Commentary from the Middle East office on the C&W global report ' Global Investment Atlas 2011'
9 Mar, 2011, Dubai
Global property investment market recovery to continue in 2011 but occupier markets will drive perormance
• Global investment is expected to increase by 5-10% in 2011, hitting US$606bn.
Global property investment markets are expected to continue recovering this year, according to Cushman & Wakefield’s International Investment Atlas 2011. Whilst the Middle East and Africa as a whole lagged the global property recovery last year - with investment volumes falling 43% - some markets, including Egypt and Morocco showed a strong performance.
It is too early to assess the full impact of the current unrest in parts of the region. However the uncertainty alone may potentially divert investment interest to other areas in the short term. On a more positive note, it may well be a catalyst for much greater future engagement with the region and may in some cases open the way to an increase in foreign investment over the medium to longer term.
In the Gulf, confidence started to improve in the latter months of 2010 with increased investor appetite focused on quality, well-let assets and some increase in occupational activity as tenants took advantage of the market. Yields appeared to stabilise although a lack of transactions may mask this to some extent and a gap still exists in some markets between buyer and seller opinions.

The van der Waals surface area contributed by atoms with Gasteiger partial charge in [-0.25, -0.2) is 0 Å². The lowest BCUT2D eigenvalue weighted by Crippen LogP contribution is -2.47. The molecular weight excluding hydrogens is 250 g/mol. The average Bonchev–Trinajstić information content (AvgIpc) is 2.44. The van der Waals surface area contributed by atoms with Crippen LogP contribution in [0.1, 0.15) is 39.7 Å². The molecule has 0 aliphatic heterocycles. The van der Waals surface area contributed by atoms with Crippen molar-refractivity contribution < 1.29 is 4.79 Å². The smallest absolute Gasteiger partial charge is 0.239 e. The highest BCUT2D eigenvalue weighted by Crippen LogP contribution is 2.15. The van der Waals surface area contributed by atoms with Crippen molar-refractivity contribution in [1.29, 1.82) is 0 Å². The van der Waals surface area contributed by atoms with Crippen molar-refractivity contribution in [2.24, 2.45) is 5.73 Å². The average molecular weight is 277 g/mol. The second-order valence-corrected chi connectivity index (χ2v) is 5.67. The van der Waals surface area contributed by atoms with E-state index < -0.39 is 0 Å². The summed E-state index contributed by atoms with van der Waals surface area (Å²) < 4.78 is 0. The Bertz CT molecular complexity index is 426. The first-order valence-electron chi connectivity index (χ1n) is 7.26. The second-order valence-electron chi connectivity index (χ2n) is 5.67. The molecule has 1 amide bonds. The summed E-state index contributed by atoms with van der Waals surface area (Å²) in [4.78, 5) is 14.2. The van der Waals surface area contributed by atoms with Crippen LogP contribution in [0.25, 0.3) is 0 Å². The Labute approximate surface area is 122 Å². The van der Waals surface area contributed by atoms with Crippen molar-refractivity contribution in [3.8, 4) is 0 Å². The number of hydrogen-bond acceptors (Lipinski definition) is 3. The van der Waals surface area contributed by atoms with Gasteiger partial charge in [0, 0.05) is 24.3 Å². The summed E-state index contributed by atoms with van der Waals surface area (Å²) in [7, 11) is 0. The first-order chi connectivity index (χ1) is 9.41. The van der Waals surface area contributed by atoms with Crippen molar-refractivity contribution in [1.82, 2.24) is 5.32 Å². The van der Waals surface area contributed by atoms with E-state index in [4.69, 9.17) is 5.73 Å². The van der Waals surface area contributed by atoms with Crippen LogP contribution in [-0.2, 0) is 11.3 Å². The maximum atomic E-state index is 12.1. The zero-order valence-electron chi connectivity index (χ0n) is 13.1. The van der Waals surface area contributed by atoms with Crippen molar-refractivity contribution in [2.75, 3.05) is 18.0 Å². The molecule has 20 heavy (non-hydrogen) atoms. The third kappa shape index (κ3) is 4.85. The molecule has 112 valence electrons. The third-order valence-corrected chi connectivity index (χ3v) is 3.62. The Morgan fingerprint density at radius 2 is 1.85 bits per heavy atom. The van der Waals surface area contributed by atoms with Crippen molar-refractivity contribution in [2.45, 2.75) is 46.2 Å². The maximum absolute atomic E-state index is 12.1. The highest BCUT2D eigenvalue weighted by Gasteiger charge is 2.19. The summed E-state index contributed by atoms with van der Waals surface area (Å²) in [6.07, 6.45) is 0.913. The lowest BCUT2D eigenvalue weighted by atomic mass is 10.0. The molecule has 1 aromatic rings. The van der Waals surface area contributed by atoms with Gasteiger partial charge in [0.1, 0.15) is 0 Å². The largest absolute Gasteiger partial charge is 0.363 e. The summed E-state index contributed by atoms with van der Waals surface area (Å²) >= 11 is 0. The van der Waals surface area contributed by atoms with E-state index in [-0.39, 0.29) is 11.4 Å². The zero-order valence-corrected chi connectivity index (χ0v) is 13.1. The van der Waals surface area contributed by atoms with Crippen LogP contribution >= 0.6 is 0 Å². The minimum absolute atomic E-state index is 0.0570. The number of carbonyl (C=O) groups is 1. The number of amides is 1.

Within the UAE the challenging markets of 2009 and 2010 led to subdued levels of investment. In 2010 investment fell by 39.1% from 2009 (excluding residential and transactions below USD 5 million). Although investment still took place it was predominately at a local investor level with smaller deals in terms of both size and price.
We expect to see greater stability in 2011, however in line with the region as a whole, this investor activity will be restricted to established locations and quality products. Secondary locations and inferior quality buildings will continue to suffer.
A combination of increased local demand and more foreign interest, particularly from Asia, should bolster some GCC markets once the current situation stabilises. At the same time, the flow of outward investment from the region is likely to increase. Many of the biggest investors in the area will not be panicked by recent events but it will clearly underline the advantages of diversification into more stable areas and strong, liquid global gateway markets for low risk long-term buyers will benefit.